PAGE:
John Guilford's Hikes
Dungeness Spit on 2001-04-10
People: (including myself): Pam
Parking Lot: 11:30 0
Spit: 11:50 0.5
Lighthouse: 1:35 5
End of Spit: 4:05 9.5
Parking Lot: 4:20 10
It was 38 degrees and raining, in other words, a typical April day in the
Pacific Northwest. But we wouldn't let that stop us from going on our
hike. We just dressed appropriately. On top I had my hooded Gore-Tex
jacket. For pants, we wore our stretch pants that we usually wear for XC
skiing. They were more water repellent than our blue jeans and would keep
us warmer when wet.
The first half mile is a trail through forest that brings you from the
parking lot to Dungeness Spit proper. Just before dropping down to the
beach, the trail provides a couple good viewpoints of the spit. There was
also a sign board listing the 200+ species of birds that one might see on
the spit, a wildlife sanctuary.
When we started, the tide was a bit before low tide, exposing quite a width
of beach. The firm, recently wet sand made the walking relatively easy.
Soon after starting on the beach, I discovered something that would plague
me for the rest of the hike. The stretch pants fit snuggly around my
calves. This allowed sand and small rocks to get kicked up and into the
top of my boots. This would generally lodge between my ankle bone and the
side of the boot, grinding away on my ankle as I walked. In hindsight, I
should have worn gaiters, but I didn't want to take the time to go all the
way back to the parking lot so I just put up with it, emptying the sand and
rocks from my boot when it got too annoying.
The southern edge of the spit is restricted for the wildlife sanctuary, so
hikers have to stay on the northern side. A half mile up the spit, we came
across a sign forbidding bikes, horses, and joggers from going any
further. Only hikers could continue. It wasn't at all clear why joggers
would be any different than hikers, but as we weren't jogging it wasn't an
issue. Nearby we found the wreckage of a boat beached up above high tide.
About a mile into the spit, Pam noticed some sea lions maybe fifty feet off
the shoreline. For the most part, they just poked their heads out of the
water and watched us. They seemed to be camera shy, however, disappearing
when I pulled my camera out. For most of the rest of the way to the
lighthouse, sea lions kept us company off and on. I don't think it was the
same group of sea lions - I think there were just lots of sea lions
scattered along the spit. Pam tried talking to them, but they never
For the first part of the spit, it seems the distant lighthouse never gets
any nearer. Eventually, however, it starts getting closer and you realize
that you may indeed make it all the way (the spit actually continues about
a half mile beyond the lighthouse, but that area is off limits to people).
We didn't know if the lighthouse was manned or not. The actual light is
pretty much automatic, but volunteers live at the lighthouse and give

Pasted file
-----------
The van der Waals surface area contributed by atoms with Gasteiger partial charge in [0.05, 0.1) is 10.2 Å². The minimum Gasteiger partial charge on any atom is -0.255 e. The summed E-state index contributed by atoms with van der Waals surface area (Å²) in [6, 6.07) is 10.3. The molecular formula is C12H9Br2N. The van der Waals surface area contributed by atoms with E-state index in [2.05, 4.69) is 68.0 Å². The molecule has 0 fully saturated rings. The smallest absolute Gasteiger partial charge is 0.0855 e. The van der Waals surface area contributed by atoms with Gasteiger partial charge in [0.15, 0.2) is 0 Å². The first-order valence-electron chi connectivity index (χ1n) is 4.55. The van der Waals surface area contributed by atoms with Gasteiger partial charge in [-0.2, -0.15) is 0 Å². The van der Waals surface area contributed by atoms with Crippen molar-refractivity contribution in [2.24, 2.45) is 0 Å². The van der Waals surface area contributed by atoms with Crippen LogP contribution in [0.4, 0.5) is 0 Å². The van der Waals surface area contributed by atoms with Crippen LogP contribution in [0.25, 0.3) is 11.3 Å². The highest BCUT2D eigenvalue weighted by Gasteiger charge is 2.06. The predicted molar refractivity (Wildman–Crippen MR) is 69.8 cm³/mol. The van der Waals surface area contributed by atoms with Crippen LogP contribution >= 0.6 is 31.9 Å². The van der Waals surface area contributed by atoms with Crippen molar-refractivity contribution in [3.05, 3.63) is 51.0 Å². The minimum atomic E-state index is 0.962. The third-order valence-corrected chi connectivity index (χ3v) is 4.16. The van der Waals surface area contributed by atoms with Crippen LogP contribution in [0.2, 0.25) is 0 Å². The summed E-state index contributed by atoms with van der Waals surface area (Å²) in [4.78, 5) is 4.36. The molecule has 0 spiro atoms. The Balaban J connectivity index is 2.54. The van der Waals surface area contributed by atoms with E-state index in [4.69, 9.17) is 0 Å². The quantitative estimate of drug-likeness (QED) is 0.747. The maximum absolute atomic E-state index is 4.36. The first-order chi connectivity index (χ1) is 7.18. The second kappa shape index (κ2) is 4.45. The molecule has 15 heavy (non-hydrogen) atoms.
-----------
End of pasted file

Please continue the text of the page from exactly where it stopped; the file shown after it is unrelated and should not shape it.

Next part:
tours, at least some parts of the year. We were really hoping there would
be someplace at the lighthouse that we could get out of the rain for at
least a little while. On one hand, I didn't want to get my hopes up only
to see them dashed when we got there. On the other, I really did want to
get out of the rain and have a snack.
We finally got to the lighthouse and didn't find too many visible signs of
life. There was a sign in a window in the lighthouse building indicating
public rest rooms. Yes! Not only was there someplace to get out of the
rain, but it was even indoors with a toilet! However, when we tried the
door we found it locked. We went over to the keeper's house and knocked on
the door. A lad of maybe 12 years answered our knock and told us he'd come
out to unlock it. They hadn't really expected any visitors that day due to
the crummy weather. Not only did we get a warm, dry place to take a break
and have a snack, we also got a half hour tour of the lighthouse.
Amazingly enough, the bulb used in the lighthouse is merely a 100W halogen
light about 3/4" high and 3/8" in diameter.
After the tour, we took our leave of the lighthouse and our young tour
guide and headed back along the spit. Unfortunately we were now heading
into the wind. The wind was relatively light, however.
My light glove liner gloves were thoroughly soaked and my hands got pretty
cold on the way back. I should have brought my ski gloves. We saw some
sea lions on the way back but not as many as we did on our way out to the
While it would have been nicer to hike the spit in nice, sunny weather, in
some way the rainy weather somehow seemed to fit the mood of the spit better.
View of Dungeness Spit from the trail from the parking lot.
View of Dungeness Spit from Spit level.
Dungeness Lighthouse from the mainland (looking over the top of
A wet Pam and John by the Lighthouse.
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Last updated on: Mon Jun 8 16:50:16 PDT 2015